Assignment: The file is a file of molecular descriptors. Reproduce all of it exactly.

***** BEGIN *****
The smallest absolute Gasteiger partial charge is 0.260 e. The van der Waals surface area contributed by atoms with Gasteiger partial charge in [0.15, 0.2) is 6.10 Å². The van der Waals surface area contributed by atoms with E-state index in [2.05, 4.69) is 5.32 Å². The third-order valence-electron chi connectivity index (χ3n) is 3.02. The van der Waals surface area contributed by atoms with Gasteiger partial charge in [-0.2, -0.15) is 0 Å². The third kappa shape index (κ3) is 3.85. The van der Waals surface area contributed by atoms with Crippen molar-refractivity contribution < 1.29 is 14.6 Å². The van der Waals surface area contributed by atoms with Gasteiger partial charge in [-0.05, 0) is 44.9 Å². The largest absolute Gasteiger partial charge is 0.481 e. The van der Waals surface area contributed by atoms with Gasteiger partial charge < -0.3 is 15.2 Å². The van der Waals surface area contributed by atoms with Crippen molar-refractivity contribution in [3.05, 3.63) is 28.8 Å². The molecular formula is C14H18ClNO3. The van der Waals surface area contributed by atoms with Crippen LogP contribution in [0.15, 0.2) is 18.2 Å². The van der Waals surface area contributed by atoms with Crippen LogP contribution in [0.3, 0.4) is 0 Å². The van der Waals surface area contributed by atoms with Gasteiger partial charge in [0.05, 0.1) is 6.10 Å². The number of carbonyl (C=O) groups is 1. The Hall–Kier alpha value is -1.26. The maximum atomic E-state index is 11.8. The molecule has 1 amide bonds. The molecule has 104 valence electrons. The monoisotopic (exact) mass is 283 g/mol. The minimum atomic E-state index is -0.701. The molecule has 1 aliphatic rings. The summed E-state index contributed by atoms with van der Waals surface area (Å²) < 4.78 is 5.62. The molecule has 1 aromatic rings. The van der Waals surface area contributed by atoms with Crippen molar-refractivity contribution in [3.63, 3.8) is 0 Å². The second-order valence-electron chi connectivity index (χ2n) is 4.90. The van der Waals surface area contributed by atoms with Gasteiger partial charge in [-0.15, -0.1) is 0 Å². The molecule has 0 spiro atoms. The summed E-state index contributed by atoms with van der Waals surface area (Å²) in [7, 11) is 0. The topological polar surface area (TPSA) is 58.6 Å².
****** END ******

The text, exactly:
The smallest absolute Gasteiger partial charge is 0.260 e. The van der Waals surface area contributed by atoms with Gasteiger partial charge in [0.15, 0.2) is 6.10 Å². The van der Waals surface area contributed by atoms with E-state index in [2.05, 4.69) is 5.32 Å². The third-order valence-electron chi connectivity index (χ3n) is 3.02. The van der Waals surface area contributed by atoms with Gasteiger partial charge in [-0.2, -0.15) is 0 Å². The third kappa shape index (κ3) is 3.85. The van der Waals surface area contributed by atoms with Crippen molar-refractivity contribution < 1.29 is 14.6 Å². The van der Waals surface area contributed by atoms with Gasteiger partial charge in [-0.05, 0) is 44.9 Å². The largest absolute Gasteiger partial charge is 0.481 e. The van der Waals surface area contributed by atoms with Gasteiger partial charge < -0.3 is 15.2 Å². The van der Waals surface area contributed by atoms with Crippen molar-refractivity contribution in [3.05, 3.63) is 28.8 Å². The molecular formula is C14H18ClNO3. The van der Waals surface area contributed by atoms with Crippen LogP contribution in [0.15, 0.2) is 18.2 Å². The van der Waals surface area contributed by atoms with Crippen LogP contribution in [0.3, 0.4) is 0 Å². The van der Waals surface area contributed by atoms with Gasteiger partial charge in [0.05, 0.1) is 6.10 Å². The number of carbonyl (C=O) groups is 1. The Hall–Kier alpha value is -1.26. The maximum atomic E-state index is 11.8. The molecule has 1 amide bonds. The molecule has 104 valence electrons. The monoisotopic (exact) mass is 283 g/mol. The minimum atomic E-state index is -0.701. The molecule has 1 aliphatic rings. The summed E-state index contributed by atoms with van der Waals surface area (Å²) < 4.78 is 5.62. The molecule has 1 aromatic rings. The van der Waals surface area contributed by atoms with Crippen molar-refractivity contribution in [3.63, 3.8) is 0 Å². The second-order valence-electron chi connectivity index (χ2n) is 4.90. The van der Waals surface area contributed by atoms with Gasteiger partial charge in [-0.15, -0.1) is 0 Å². The molecule has 0 spiro atoms. The summed E-state index contributed by atoms with van der Waals surface area (Å²) in [7, 11) is 0. The topological polar surface area (TPSA) is 58.6 Å².